The next day the school nurse called to say that Mary Kathryn had come to her office because her tummy was hurting. The nurse checked her temperature, which was fine. I asked her if she thought I should come and get my daughter and she didn't seem to think that was necessary. I told her about Mary Kathryn drinking more fluids and the nurse asked if we had had her blood glucose levels checked and I said no. And I asked if higher fluid intake could relate to a viral type infection and the nurse said yes. I spoke to Mary Kathryn's teacher and asked her to keep an extra close watch on Mary Kathryn and call me if she thought I needed to come and get her. The next contact that I received from her teacher was that Mary Kathryn seemed fine and to be feeling better.
On Wednesday of that week, Mary Kathryn got up feeling more sick and complained about her tummy hurting. Fearing that she had contracted a stomach virus from school, I kept her home that day. For the most part, she would rest on the couch. She ate some jello and fruit, apple and grapes, her favorites and she was drinking a lot, but she wasn't running a fever so I kept waiting for the inevitable trips to the bathroom to help her with and got the Lysol disinfectant ready.
Thursday was a repeat of Wednesday. She never vomited, but she kept complaining that her tummy didn't feel well. When I got up on Friday I thought, surely she's coming around the corner today with this sickness, but when she wasn't any better, I reminded myself that my 8 year old was sick on the couch for 5 days with the stomach flu before he finally got better, so I assumed she was going to be the same way. But on Saturday, she was so weak that I sat and held her most of the day. I gave her anything she asked for Popsicles, Coke, apples, Jello, water all in hopes that any of it would help her to start feeling better, amidst all this, almost constant trips to the bathroom. By late in the afternoon, I had gotten scared that something else was going on. She was just so incredibly weak, I knew that I had to get her to the hospital.
I arrived at Guntersville Hospital ER at around 6:30 p.m. We didn't have to wait long to be seen by the triage nurses. They asked what was going on with Mary Kathryn and I told them that she was complaining about her tummy bothering her, but she was so weak and her breathing was labored. I also told them that she had started drinking more fluids and going to the bathroom a lot. They exchanged knowing looks and ordered a blood glucose test. When the results came back, they showed that Mary Kathryn had SOJD, Type 1 Diabetes. I was shocked we didn't have a family history of diabetes. The doctor told me that didn't matter. Having a family history of diabetes only increases the risk to other family members it doesn't guarantee that if you don't have a history of diabetes that that means you're home free and can't get diabetes.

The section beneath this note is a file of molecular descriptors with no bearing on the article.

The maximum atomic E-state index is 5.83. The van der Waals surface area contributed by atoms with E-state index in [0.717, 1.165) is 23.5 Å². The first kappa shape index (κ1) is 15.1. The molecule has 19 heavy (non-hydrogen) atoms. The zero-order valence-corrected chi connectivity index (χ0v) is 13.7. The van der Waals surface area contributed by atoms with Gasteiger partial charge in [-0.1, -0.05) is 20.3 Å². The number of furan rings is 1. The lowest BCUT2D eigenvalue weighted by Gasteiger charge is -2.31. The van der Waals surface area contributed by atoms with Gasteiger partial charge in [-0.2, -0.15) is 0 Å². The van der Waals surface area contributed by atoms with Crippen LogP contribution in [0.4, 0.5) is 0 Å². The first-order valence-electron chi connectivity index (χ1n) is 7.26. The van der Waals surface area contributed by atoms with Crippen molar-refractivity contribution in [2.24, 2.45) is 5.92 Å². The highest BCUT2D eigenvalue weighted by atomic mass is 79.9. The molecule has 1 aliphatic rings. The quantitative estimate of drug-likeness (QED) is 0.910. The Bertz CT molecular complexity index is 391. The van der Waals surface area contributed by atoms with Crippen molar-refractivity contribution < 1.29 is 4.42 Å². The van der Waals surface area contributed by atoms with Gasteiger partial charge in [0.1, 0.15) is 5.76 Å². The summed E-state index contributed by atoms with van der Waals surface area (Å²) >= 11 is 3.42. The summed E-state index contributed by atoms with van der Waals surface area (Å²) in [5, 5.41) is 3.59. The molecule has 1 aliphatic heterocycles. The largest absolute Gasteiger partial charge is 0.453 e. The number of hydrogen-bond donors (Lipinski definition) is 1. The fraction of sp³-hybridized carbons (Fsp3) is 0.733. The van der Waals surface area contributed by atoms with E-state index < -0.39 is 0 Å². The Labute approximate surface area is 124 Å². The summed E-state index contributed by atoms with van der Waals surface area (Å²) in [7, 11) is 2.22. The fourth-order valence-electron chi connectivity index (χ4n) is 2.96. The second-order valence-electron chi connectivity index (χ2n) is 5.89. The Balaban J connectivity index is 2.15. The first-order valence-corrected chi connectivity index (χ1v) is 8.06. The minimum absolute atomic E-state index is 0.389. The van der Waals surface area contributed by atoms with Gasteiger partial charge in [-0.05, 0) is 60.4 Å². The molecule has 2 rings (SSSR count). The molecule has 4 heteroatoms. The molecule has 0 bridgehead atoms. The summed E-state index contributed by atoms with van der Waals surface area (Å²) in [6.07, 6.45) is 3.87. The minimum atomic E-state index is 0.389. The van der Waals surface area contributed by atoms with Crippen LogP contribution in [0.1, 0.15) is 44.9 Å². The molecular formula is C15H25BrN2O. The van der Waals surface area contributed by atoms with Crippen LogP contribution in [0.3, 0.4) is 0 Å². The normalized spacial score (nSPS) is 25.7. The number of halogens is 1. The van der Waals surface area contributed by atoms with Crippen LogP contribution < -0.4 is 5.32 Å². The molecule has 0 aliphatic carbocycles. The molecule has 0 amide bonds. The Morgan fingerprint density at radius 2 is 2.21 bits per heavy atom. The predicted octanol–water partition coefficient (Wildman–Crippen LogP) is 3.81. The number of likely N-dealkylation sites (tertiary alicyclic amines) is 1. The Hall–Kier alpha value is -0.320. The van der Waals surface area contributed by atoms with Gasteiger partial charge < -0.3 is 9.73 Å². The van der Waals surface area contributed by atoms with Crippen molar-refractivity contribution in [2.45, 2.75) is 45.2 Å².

Because of the immediate medical needs of my daughter, she was transferred to Huntsville Hospital's Pediatric ICU. We arrived at that hospital by 10:30 p.m. I had to wait for an hour while the nurses and doctor got her situated in her room. By the time the doctor was ready to speak to me, my husband had also arrived at the hospital. The doctor explained that what was going on with Mary Kathryn at the moment was called Diabetic Ketoacidosis (DKA). Because Mary Kathryn's pancreas had shut down, her body had no way of making insulin, which is what the body needs in order to metabolize sugar in the body so that it can be used to fuel the cells. The only way to flush out excess glucose in the body is for fluid to bind with the glucose so that it can be flushed from the body. Which is why Mary Kathryn's thirst had increased and also why she needed to use the bathroom more. Another side effect from DKA is that the patient can't drink enough fluid that the body needs to help flush the glucose out of their system so the body also starts robbing fluids from fat tissues, muscle tissues and even the organs of the body. As it turned out, Mary Kathryn was extremely dehydrated because of her condition.